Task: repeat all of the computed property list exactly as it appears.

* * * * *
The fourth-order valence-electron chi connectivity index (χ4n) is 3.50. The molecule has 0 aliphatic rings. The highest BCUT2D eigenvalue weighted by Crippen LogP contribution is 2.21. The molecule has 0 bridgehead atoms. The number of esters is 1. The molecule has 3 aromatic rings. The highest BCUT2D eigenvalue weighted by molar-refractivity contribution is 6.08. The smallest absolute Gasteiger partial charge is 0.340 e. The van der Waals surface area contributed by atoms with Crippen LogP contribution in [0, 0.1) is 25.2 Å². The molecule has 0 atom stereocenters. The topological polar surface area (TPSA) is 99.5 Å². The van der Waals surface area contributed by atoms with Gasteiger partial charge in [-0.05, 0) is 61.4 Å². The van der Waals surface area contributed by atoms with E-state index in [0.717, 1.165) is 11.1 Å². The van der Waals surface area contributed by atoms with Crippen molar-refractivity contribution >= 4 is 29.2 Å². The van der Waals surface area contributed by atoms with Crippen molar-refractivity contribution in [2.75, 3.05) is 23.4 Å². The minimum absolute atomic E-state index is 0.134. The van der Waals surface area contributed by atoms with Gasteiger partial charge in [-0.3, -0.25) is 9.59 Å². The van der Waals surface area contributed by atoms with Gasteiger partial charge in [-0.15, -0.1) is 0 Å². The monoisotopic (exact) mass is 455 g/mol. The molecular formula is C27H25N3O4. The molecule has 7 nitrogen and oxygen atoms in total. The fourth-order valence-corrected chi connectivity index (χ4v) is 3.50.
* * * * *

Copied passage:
The fourth-order valence-electron chi connectivity index (χ4n) is 3.50. The molecule has 0 aliphatic rings. The highest BCUT2D eigenvalue weighted by Crippen LogP contribution is 2.21. The molecule has 0 bridgehead atoms. The number of esters is 1. The molecule has 3 aromatic rings. The highest BCUT2D eigenvalue weighted by molar-refractivity contribution is 6.08. The smallest absolute Gasteiger partial charge is 0.340 e. The van der Waals surface area contributed by atoms with Crippen LogP contribution in [0, 0.1) is 25.2 Å². The molecule has 0 atom stereocenters. The topological polar surface area (TPSA) is 99.5 Å². The van der Waals surface area contributed by atoms with Gasteiger partial charge in [-0.05, 0) is 61.4 Å². The van der Waals surface area contributed by atoms with E-state index in [0.717, 1.165) is 11.1 Å². The van der Waals surface area contributed by atoms with Crippen molar-refractivity contribution >= 4 is 29.2 Å². The van der Waals surface area contributed by atoms with Crippen molar-refractivity contribution in [2.75, 3.05) is 23.4 Å². The minimum absolute atomic E-state index is 0.134. The van der Waals surface area contributed by atoms with Gasteiger partial charge in [-0.3, -0.25) is 9.59 Å². The van der Waals surface area contributed by atoms with Gasteiger partial charge in [-0.15, -0.1) is 0 Å². The monoisotopic (exact) mass is 455 g/mol. The molecular formula is C27H25N3O4. The molecule has 7 nitrogen and oxygen atoms in total. The fourth-order valence-corrected chi connectivity index (χ4v) is 3.50.